November 22, 2006
@ 07:02 PM

Nick Carr has a blog post entitled Eric Schmidt's tough talk where he writes

Google CEO Eric Schmidt has been coy in discussing his company's ambition to create an online alternative to Microsoft Office. Just a few days ago, at the Web 2.0 Summit, Schmidt "played the semantic game" in discussing office suites, reported Dan Farber. Schmidt claimed "that Google is developing applications for just 'casual' use. 'We don’t call it an office suite. It's not targeted at the [Microsoft] Office – we never made that claim.'"

But a very different, and much more aggressive, Eric Schmidt appears in the Economist's new "World in 2007" issue. Schmidt contributes an article titled "Don't bet against the Internet," in which he makes a striking prediction. Next year, he writes, "we’ll witness the increasing dominance of open internet standards." These standards "will sweep aside the proprietary protocols promoted by individual companies striving for technical monopoly. Today’s desktop software will be overtaken by internet-based services that enable users to choose the document formats, search tools and editing capability that best suit their needs."

It's refreshing to see Google stop playing coy and be straightforward about their ambitions. At the Web 2.0 conference last year, Sergey Brin was coy about their plans when questioned by John Battelle. Given Google's significant market valuation they need to be making a lot more money than they are doing now to satisfy the markets. What better than targeting a multi-billion dollar business of a fierce competitor which is ripe for disruption?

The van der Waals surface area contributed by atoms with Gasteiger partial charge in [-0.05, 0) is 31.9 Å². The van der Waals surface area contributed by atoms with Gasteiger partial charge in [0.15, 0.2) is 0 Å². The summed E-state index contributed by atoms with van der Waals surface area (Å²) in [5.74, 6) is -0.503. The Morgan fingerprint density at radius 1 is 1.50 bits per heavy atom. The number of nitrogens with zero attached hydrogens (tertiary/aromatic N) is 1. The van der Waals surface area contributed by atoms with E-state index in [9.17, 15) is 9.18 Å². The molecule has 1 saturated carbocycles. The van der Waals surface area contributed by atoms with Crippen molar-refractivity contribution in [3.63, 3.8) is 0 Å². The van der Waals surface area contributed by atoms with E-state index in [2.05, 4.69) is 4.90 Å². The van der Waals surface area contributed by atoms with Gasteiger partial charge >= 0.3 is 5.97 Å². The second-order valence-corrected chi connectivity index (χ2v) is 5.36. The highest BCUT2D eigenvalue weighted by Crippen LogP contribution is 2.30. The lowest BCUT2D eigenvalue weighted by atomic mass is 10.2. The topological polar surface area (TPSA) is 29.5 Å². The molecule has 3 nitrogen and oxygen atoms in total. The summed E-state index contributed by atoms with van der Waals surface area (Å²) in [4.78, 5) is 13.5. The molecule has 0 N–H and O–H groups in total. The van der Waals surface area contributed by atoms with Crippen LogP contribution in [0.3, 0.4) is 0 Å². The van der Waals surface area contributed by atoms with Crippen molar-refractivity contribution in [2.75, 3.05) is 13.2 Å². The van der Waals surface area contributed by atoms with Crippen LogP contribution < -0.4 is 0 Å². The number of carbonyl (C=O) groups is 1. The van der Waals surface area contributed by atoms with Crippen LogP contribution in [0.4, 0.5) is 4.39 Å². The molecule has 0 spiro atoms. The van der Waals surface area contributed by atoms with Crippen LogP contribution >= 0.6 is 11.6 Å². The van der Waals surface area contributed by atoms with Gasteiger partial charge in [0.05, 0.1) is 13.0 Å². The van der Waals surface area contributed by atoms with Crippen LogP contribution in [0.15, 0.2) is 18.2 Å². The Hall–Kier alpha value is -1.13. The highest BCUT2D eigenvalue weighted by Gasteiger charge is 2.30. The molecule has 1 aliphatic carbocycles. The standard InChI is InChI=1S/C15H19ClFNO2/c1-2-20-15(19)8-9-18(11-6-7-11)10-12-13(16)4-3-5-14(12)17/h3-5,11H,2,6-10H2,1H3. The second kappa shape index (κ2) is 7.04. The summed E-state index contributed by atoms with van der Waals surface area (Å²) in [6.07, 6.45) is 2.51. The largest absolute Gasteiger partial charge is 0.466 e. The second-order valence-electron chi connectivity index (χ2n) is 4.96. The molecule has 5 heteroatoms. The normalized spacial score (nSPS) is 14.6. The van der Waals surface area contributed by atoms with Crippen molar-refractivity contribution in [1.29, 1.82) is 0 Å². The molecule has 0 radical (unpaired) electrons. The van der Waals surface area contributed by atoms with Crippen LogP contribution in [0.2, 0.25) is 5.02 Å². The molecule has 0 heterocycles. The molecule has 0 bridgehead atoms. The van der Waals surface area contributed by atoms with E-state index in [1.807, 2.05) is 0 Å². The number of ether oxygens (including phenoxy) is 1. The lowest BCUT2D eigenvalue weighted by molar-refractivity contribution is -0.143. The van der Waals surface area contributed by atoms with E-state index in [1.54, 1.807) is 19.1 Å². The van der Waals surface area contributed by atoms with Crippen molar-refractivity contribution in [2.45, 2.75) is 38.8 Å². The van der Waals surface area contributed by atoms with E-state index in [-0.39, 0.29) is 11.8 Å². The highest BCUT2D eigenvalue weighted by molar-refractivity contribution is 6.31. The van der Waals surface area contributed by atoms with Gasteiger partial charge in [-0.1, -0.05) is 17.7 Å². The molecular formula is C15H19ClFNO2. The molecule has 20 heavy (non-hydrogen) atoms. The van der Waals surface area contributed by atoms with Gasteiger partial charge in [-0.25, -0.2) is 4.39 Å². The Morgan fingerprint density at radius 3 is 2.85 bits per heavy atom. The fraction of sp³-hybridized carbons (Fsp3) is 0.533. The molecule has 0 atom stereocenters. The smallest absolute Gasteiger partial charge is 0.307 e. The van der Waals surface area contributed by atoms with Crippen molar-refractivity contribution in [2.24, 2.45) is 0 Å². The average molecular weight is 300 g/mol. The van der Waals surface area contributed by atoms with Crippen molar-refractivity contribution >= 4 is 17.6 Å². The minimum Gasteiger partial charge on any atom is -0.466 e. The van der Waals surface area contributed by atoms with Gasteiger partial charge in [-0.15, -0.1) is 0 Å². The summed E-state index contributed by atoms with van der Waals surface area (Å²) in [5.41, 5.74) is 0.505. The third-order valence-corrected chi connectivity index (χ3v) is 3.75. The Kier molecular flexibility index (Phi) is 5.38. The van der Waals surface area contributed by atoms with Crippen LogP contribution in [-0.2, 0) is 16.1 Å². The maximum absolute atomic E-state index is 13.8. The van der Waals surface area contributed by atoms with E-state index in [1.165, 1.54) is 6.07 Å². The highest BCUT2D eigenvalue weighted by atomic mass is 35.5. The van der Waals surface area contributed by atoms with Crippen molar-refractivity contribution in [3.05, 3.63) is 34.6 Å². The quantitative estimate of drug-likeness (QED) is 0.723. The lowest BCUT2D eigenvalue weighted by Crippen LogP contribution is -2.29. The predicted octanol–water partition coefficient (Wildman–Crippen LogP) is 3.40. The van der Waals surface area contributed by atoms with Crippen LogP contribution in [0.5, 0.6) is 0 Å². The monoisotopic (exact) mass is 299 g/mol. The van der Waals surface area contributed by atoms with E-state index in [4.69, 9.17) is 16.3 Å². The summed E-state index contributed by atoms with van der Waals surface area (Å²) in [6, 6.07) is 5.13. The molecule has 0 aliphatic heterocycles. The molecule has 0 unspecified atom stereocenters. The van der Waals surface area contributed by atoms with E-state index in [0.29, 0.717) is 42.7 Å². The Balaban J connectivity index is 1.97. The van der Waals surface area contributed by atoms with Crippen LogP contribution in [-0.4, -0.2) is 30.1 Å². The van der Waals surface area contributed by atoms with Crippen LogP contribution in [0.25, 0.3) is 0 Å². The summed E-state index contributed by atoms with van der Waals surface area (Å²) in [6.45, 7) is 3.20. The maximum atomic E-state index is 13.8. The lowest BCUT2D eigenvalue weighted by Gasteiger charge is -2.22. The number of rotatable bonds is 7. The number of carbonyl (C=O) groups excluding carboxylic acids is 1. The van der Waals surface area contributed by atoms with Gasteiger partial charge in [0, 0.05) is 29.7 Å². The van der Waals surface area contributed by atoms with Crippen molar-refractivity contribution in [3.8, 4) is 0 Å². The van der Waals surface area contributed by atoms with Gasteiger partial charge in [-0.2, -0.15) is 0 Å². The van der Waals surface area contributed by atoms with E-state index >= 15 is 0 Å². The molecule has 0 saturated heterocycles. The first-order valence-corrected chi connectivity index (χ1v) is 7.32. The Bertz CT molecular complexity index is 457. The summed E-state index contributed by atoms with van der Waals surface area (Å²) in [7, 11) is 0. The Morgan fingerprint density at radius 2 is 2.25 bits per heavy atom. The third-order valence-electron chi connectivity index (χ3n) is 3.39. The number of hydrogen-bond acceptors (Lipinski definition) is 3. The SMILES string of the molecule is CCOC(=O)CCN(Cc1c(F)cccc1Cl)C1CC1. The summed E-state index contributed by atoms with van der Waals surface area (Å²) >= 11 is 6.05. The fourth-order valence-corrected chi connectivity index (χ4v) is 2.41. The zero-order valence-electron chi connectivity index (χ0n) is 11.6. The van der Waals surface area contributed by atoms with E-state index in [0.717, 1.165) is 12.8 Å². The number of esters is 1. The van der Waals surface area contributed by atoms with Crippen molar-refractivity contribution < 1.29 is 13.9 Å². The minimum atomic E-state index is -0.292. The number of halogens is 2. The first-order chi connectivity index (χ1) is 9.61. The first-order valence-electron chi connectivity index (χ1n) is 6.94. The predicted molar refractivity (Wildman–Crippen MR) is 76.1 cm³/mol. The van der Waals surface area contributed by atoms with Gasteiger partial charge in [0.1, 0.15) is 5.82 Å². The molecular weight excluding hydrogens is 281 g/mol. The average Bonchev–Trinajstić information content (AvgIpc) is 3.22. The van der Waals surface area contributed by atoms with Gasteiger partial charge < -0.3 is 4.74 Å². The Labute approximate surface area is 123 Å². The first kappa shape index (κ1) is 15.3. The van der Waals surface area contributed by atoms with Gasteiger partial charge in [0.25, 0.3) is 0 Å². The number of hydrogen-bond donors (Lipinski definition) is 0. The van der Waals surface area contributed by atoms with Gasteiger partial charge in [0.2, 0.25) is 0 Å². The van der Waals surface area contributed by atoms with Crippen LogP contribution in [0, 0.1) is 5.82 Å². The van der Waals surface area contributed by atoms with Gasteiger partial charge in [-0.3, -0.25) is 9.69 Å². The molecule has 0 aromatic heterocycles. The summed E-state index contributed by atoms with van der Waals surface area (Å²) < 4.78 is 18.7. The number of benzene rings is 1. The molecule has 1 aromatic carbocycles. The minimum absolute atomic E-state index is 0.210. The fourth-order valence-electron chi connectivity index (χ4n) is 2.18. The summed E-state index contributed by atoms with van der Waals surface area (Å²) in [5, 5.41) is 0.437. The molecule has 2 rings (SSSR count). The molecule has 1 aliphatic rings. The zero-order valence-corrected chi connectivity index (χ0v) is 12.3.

Now that their ambitions have been laid bare, I really hope this changes Microsoft's Office Live strategy. A lot  of  people expected Office Live to be a hosted version of Microsoft's Office suite. It is clear there is a pent up demand to bring office applications in the Web era, however it is unclear whether the simplistic division of desktop versus web applications is the right way to view this evolution. I believe the truth is that there is a continouom in which these applications should live and some applications sit better on the desktop end (e.g. word processing) while others sit better on the Web end (e.g. email reading). Ray Ozzie has said similar things in his speech at a recent Microsoft Financial Analyst Meeting.

First a revamped UI for Microsoft Office and now Google jumping into the Web Office game with both feet? 2007 is going to be an interesting year for Office productivity software.


It looks like the big news this morning is that Google just announed Google Apps for your Domain. From the press release Google Launches Hosted Communications Services we learn

Google Apps for Your Domain, an expansion of the Gmail for Your Domain service that launched in February 2006, currently includes Gmail web email, the Google Talk instant messaging and voice calling service, collaborative calendaring through Google Calendar, and web page design, publishing and hosting via Google Page Creator. Domain administrators use a simple web-based control panel to manage their user account list, set up aliases and distribution lists, and enable the services they want for their domain. End users with accounts that have been set up by their administrator simply browse to customized login pages on any web-connected computer. The service scales easily to accommodate growing user bases and storage needs while drastically reducing maintenance costs.